Variety of responses to this question, since annual fund is counted in a
variety of ways at different institutions.
- Only gifts and pledges that were
solicited by annual fund.
- All gifts and pledges below a certain
amount, for example, all gifts/pledges received during a year less than
$5,000 whether or not they were actually solicited by the annual fund.
- Some annual funds are broken down
between restricted, unrestricted, temporarily restricted and count in
different ways. In some cases annual fund programs may be cost recovered
by unrestricted donations so this is all that may be counted.
- A large number of non-profits count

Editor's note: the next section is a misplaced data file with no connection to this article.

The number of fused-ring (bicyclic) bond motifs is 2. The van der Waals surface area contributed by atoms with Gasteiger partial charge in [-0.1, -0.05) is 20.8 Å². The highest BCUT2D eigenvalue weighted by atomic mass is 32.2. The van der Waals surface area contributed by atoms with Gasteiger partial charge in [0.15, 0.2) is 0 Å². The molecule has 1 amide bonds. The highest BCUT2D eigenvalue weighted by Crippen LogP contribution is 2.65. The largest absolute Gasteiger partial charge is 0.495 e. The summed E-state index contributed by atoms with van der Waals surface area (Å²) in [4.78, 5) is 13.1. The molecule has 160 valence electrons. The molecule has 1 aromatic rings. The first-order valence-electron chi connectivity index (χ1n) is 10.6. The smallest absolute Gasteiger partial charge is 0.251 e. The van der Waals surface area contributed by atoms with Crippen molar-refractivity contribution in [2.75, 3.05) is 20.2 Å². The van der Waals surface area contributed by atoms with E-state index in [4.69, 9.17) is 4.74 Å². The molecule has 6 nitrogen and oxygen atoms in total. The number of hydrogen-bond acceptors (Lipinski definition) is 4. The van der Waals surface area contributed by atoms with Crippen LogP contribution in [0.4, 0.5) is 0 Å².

everything raised in a given year as annual fund, since their
organization's fundraising strategy is strictly annual campaign based.
- It's also important to define the
relationships of major gifts to the annual fund.
For example, if an annual fund is counting all gifts under $5,000 and a
major donor is making a $6,000 payment per year, then this is also
repeatable annual giving, and in this case, there should be two
One which is annual fund, by specific solicitation techniques, and
annual giving which represents all of the repeatable giving on an annual
basis from all donors.
- The definition of annual fund often
differs from an accounting perspective as compared to a fundraising
perspective. Annual fund performance over previous years generally
includes pledge and all amounts, whereas, the definition of annual fund
from an accounting perspective may be the unrestricted cash received
during a fiscal year.